Brief:- Traditional still life presents a small-scale space to explore constructive photography. But still life doesn’t have to be bowls of fruit and vases of flowers. You can place any object or combination of objects in any setting. And both can be constructed. It may be useful to think of still life as having two key elements – object(s) and setting – and go wherever your imagination takes you with them. Setting/background Choose a space that you can work with over time. You don’t need the traditional wall and table yet, just a cleared space. What does your space present you with? A wall? A floor? A corner? Put your camera on a tripod and aim it at this empty space. Now add to this space one large flat object. It could be a sheet, a painting turned back to front, an up-turned table or a large piece of paper stuck to the wall. Don’t place anything in the middle of space to act as an ‘object’ but rather compose your setting with surfaces, colours and textures. Have a look in the viewfinder. Note every element in the frame: the way surfaces create angles, lines, shapes and planes the way planes create a dimensional ‘space’ the effect of different lighting on this setting. Take a photo. This should be an entirely artificial, constructed image that could even ‘defy gravity’. Objects Now choose a simple object and carefully place it into this composition. Avoid clichéd objects. Take a photo, then remove the object. Replace it with another object, something very different. Place this object in such a way that it’s not emphasised. (Did your first photo emphasise the object?) Take a photo. Now fill the space with a lot of different things (mattresses, furninture, crockery, books, plants, anything handy) and try to create an entirely constructed ‘environment’. It may be very messy, but it should depict a ‘place’ with an identity that only exists inside the frame of your camera.
I shall start with my favourite photo first.
I had planned to use my ceiling as the space, and hang objects from it with thread, and something I intend to try in the future. I don’t have the energy to attempt complicated right now, and I need to make some progress, so I have returned to earth.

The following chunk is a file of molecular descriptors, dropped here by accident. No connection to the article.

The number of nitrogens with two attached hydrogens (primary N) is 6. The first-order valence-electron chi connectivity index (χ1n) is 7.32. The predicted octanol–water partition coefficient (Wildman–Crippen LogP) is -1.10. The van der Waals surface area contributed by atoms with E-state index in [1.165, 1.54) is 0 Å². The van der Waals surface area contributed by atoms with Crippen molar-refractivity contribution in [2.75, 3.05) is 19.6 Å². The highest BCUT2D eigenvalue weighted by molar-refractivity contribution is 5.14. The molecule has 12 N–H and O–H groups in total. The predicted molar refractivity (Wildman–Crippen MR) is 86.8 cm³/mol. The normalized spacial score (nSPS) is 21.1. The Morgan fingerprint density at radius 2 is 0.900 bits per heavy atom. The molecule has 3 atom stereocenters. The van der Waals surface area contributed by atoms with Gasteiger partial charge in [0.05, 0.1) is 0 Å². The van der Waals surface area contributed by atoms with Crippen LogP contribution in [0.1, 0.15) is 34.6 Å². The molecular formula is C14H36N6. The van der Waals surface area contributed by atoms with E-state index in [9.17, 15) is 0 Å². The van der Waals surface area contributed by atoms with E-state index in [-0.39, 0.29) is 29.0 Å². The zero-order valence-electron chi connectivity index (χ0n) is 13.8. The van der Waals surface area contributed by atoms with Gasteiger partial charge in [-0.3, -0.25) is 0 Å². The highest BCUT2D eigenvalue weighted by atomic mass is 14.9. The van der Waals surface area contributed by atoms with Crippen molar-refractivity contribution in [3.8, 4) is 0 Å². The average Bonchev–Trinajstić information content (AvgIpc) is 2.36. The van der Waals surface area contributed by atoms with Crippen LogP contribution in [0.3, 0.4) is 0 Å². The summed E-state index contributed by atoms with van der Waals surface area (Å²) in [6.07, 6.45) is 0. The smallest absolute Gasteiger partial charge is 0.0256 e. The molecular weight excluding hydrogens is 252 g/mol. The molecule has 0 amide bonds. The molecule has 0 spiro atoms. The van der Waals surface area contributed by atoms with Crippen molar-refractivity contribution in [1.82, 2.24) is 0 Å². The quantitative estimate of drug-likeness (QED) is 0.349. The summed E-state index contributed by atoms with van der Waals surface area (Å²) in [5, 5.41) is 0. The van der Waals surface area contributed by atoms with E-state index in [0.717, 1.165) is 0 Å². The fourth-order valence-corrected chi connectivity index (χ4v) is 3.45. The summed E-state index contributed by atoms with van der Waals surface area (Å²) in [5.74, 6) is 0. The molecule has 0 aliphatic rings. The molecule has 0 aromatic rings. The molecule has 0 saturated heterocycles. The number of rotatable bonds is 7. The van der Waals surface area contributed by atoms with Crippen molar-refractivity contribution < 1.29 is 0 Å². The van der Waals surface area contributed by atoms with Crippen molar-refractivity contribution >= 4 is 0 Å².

The brief is self explanatory, so these photos demonstrate the progress through building a scene, and make use of gels with a speedlight to see how colour effects appearance and mood.
The process has shown me that it is possible to create a “set” as it would be called on stage or in film, and that a set is limited to our imagination. One of the main points of the exercise is to help us to see that any objects can be used as setting or object for still life photography. The learning point that I will be taking from this exercise is to think outside of the box. Laura Lentisky’s use of magazine photos which she has cut out, and my initial idea of using are alternate objects and settings. Perhaps it’s about going with the flow, trying something and allowing it to succeed or fail.
Having been put off of still life, based upon what I had learned at seen at school, I’m surprised to have made use of flowers and a vase for my more creative exploration. They were, they were available. But hey – I got to play, create, explore and make photos, and right now that’s just what I need.
Making use of a speedlight is new to me, and it will take a while to get used to. I haven’t found it to be especially useful here, although I quite like the second-last photo above. The directional lighting, which I had covered with a gel, has created the drama that I had hoped for. The way that coloured light impacts upon a scene and objects within it is quite obvious from the above photos. However, I’m still drawn to the red tinged photo above.